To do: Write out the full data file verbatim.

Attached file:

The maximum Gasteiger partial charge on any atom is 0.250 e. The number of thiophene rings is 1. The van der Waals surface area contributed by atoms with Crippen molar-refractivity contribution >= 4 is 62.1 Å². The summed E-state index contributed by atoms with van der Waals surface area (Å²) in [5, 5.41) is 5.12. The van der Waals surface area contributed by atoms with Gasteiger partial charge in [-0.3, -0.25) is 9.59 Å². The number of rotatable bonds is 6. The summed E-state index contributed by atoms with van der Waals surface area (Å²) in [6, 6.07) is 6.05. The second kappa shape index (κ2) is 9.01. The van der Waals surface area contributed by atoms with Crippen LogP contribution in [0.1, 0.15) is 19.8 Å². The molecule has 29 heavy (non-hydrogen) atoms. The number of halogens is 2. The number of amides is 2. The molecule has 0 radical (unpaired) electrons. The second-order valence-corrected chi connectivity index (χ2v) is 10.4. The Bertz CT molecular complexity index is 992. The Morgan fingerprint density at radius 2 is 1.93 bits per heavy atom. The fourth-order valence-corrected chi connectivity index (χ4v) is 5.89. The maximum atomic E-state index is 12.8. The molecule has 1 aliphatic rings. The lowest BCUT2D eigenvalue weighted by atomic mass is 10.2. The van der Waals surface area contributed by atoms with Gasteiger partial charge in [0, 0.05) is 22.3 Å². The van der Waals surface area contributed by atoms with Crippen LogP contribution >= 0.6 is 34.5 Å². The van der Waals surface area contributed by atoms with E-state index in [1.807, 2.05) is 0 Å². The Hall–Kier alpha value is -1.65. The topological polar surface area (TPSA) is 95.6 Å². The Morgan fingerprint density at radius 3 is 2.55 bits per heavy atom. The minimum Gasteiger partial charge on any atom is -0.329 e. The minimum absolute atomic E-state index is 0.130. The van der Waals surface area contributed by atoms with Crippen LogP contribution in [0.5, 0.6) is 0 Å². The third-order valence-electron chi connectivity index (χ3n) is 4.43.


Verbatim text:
The maximum Gasteiger partial charge on any atom is 0.250 e. The number of thiophene rings is 1. The van der Waals surface area contributed by atoms with Crippen molar-refractivity contribution >= 4 is 62.1 Å². The summed E-state index contributed by atoms with van der Waals surface area (Å²) in [5, 5.41) is 5.12. The van der Waals surface area contributed by atoms with Gasteiger partial charge in [-0.3, -0.25) is 9.59 Å². The number of rotatable bonds is 6. The summed E-state index contributed by atoms with van der Waals surface area (Å²) in [6, 6.07) is 6.05. The second kappa shape index (κ2) is 9.01. The van der Waals surface area contributed by atoms with Crippen LogP contribution in [0.1, 0.15) is 19.8 Å². The molecule has 29 heavy (non-hydrogen) atoms. The number of halogens is 2. The number of amides is 2. The molecule has 0 radical (unpaired) electrons. The second-order valence-corrected chi connectivity index (χ2v) is 10.4. The Bertz CT molecular complexity index is 992. The Morgan fingerprint density at radius 2 is 1.93 bits per heavy atom. The fourth-order valence-corrected chi connectivity index (χ4v) is 5.89. The maximum atomic E-state index is 12.8. The molecule has 1 aliphatic rings. The lowest BCUT2D eigenvalue weighted by atomic mass is 10.2. The van der Waals surface area contributed by atoms with Gasteiger partial charge in [0, 0.05) is 22.3 Å². The van der Waals surface area contributed by atoms with Crippen LogP contribution >= 0.6 is 34.5 Å². The van der Waals surface area contributed by atoms with E-state index in [1.807, 2.05) is 0 Å². The Hall–Kier alpha value is -1.65. The topological polar surface area (TPSA) is 95.6 Å². The Morgan fingerprint density at radius 3 is 2.55 bits per heavy atom. The minimum Gasteiger partial charge on any atom is -0.329 e. The minimum absolute atomic E-state index is 0.130. The van der Waals surface area contributed by atoms with Crippen LogP contribution in [0.5, 0.6) is 0 Å². The third-order valence-electron chi connectivity index (χ3n) is 4.43.